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“Once a treatment has been tested rigorously,” they continued, “it no longer matters whether it was considered alternative at the outset. If it is found to be reasonably safe and effective, it will be accepted. But assertions, speculation and testimonials do not substitute for evidence. Alternative treatments should be subjected to scientific testing no less rigorous than that required for conventional treatments.”

Substitute the word “surgery” for “alternative medicine.” The time has come to ask, “Why are we giving surgery a free ride?”


  1. Lin JH and Panzer R. “Use of Chinese Herbal Medicine in Veterinary Science:  History and Perspectives.” Rev Sci Tech Off Int Epiz. 1994;13(2):425-432.
  2. Xie H and Preast V (eds.). “Xie’s Chinese Veterinary Herbology.” Ames, IA: Wiley-Blackwell, 2010, p. 1.
  3. Liu CM, Holyoak GR, and Lin CT. “Acupuncture Combined With Chinese Herbs for the Treatment in Hemivertebral French Bulldogs With Emergent Paraparesis.”  Journal of Traditional and Complementary Medicine.  2016;6:409-412.
  4. Robinson N. “Why the Standards of Care for Spinal Cord Injuries Are Changing.” Veterinary Practice News.  May 16, 2016. Accessed at on 10-31-16.
  5. Robinson NG. “Laser Therapy May Work on TL IVDD.” Veterinary Practice News. March 11, 2010. Accessed at on 10-31-16.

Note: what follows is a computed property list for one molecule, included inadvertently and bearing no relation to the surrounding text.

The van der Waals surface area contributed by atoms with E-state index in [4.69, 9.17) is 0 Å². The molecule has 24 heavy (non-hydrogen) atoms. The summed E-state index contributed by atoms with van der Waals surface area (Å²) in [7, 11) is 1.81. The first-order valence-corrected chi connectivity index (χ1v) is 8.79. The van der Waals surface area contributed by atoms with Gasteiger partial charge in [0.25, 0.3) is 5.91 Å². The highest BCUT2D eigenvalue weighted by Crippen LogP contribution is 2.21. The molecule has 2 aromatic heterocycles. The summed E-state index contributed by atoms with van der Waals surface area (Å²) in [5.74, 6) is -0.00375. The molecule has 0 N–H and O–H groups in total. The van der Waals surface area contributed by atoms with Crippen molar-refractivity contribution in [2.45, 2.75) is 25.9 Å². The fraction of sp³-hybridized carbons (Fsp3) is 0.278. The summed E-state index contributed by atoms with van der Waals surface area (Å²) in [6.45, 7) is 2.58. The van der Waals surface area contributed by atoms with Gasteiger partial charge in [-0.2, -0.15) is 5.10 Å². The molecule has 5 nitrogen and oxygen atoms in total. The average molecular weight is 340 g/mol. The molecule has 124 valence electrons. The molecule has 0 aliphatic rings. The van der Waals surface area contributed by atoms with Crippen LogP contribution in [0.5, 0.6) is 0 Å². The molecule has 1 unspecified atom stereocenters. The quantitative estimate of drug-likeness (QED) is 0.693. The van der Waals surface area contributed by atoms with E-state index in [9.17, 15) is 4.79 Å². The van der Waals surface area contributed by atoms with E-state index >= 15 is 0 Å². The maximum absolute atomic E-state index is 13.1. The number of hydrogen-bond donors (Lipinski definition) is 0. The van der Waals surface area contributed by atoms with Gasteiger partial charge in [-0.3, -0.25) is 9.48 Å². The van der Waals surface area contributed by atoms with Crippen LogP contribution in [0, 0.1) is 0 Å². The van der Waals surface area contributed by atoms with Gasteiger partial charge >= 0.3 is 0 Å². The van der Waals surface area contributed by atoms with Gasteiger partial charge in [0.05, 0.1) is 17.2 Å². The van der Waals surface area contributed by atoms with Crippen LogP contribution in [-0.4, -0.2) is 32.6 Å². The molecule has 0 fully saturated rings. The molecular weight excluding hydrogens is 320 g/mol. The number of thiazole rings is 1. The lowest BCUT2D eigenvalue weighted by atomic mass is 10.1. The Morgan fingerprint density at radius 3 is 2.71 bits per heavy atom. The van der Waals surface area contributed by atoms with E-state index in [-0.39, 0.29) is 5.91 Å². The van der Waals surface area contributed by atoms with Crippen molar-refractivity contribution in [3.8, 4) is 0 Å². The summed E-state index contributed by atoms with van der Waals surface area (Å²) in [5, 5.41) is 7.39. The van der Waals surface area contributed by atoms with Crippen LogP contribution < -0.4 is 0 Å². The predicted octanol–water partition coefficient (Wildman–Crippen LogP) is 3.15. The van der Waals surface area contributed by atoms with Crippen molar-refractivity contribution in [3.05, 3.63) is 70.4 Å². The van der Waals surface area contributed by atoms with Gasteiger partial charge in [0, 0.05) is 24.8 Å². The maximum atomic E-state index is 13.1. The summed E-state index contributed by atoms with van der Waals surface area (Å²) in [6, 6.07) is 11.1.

6. Robinson N. “Got a Spinal Cord Injury? Get Acupuncture!” Veterinary Practice News. Nov. 2, 2015.  Accessed at on 10-31-16.
  7. WebMD. “Nux Vomica.” Accessed at on 10-31-16.
  8. U.S. FDA website. FDA Poisonous Plant Database. “Strychnine Poisoning From the Use of a Cambodian Traditional Remedy.” Accessed at on 10-31-16.
  9. WebMD. “Nux Vomica.” Accessed at on 10-31-16.
  10. Chan TY. “Aconite poisoning.” Clin Toxicol. 2009;47(4):279-285.

Dr. Narda Robinson is president and CEO of CuraCore Integrative Medicine and Education Center in Fort Collins, Colo. Columnists’ opinions do not necessarily reflect those of Veterinary Practice News. 

Originally published in the November 2016 issue of Veterinary Practice News. Did you enjoy this article? Then subscribe today!